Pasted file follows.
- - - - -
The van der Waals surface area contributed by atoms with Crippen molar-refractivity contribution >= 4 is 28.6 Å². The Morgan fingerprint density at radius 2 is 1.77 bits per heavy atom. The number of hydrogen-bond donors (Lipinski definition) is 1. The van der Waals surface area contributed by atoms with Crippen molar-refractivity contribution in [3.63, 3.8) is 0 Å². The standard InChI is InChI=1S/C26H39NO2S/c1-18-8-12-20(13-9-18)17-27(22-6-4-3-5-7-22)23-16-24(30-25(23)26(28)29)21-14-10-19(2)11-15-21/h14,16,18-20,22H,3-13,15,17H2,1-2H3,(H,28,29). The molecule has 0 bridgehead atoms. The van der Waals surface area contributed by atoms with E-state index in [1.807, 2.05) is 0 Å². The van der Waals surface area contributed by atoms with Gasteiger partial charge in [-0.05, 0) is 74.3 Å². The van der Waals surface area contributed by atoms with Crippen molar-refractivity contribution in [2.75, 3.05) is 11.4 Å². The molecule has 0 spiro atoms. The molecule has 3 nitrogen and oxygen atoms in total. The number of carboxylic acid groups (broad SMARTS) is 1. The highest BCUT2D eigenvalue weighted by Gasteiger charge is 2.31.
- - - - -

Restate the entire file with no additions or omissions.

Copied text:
The van der Waals surface area contributed by atoms with Crippen molar-refractivity contribution >= 4 is 28.6 Å². The Morgan fingerprint density at radius 2 is 1.77 bits per heavy atom. The number of hydrogen-bond donors (Lipinski definition) is 1. The van der Waals surface area contributed by atoms with Crippen molar-refractivity contribution in [3.63, 3.8) is 0 Å². The standard InChI is InChI=1S/C26H39NO2S/c1-18-8-12-20(13-9-18)17-27(22-6-4-3-5-7-22)23-16-24(30-25(23)26(28)29)21-14-10-19(2)11-15-21/h14,16,18-20,22H,3-13,15,17H2,1-2H3,(H,28,29). The molecule has 0 bridgehead atoms. The van der Waals surface area contributed by atoms with E-state index in [1.807, 2.05) is 0 Å². The van der Waals surface area contributed by atoms with Gasteiger partial charge in [-0.05, 0) is 74.3 Å². The van der Waals surface area contributed by atoms with Crippen molar-refractivity contribution in [2.75, 3.05) is 11.4 Å². The molecule has 0 spiro atoms. The molecule has 3 nitrogen and oxygen atoms in total. The number of carboxylic acid groups (broad SMARTS) is 1. The highest BCUT2D eigenvalue weighted by Gasteiger charge is 2.31.